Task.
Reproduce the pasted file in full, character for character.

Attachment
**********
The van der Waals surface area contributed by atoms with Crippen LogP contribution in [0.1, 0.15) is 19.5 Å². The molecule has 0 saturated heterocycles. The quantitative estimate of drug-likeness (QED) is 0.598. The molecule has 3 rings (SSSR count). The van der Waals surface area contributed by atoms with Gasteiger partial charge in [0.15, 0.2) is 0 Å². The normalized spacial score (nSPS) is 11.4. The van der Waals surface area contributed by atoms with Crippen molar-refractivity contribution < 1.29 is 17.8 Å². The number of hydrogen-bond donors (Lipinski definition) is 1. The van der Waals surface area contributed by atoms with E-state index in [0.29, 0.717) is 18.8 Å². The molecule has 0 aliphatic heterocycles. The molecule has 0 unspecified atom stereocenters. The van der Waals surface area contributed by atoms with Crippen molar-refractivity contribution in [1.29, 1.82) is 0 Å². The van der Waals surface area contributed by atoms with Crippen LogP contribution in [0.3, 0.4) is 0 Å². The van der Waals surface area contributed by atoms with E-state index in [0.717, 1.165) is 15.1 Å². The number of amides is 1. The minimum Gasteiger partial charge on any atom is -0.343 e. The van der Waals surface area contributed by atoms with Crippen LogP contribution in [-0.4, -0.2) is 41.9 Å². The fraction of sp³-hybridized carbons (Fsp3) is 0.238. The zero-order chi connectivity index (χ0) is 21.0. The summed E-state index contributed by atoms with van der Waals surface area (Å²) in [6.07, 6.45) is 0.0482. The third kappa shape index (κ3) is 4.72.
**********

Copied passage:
The van der Waals surface area contributed by atoms with Crippen LogP contribution in [0.1, 0.15) is 19.5 Å². The molecule has 0 saturated heterocycles. The quantitative estimate of drug-likeness (QED) is 0.598. The molecule has 3 rings (SSSR count). The van der Waals surface area contributed by atoms with Gasteiger partial charge in [0.15, 0.2) is 0 Å². The normalized spacial score (nSPS) is 11.4. The van der Waals surface area contributed by atoms with Crippen molar-refractivity contribution < 1.29 is 17.8 Å². The number of hydrogen-bond donors (Lipinski definition) is 1. The van der Waals surface area contributed by atoms with E-state index in [0.29, 0.717) is 18.8 Å². The molecule has 0 aliphatic heterocycles. The molecule has 0 unspecified atom stereocenters. The van der Waals surface area contributed by atoms with Crippen molar-refractivity contribution in [1.29, 1.82) is 0 Å². The van der Waals surface area contributed by atoms with Crippen LogP contribution in [0.3, 0.4) is 0 Å². The van der Waals surface area contributed by atoms with E-state index in [0.717, 1.165) is 15.1 Å². The number of amides is 1. The minimum Gasteiger partial charge on any atom is -0.343 e. The van der Waals surface area contributed by atoms with Crippen LogP contribution in [-0.4, -0.2) is 41.9 Å². The fraction of sp³-hybridized carbons (Fsp3) is 0.238. The zero-order chi connectivity index (χ0) is 21.0. The summed E-state index contributed by atoms with van der Waals surface area (Å²) in [6.07, 6.45) is 0.0482. The third kappa shape index (κ3) is 4.72.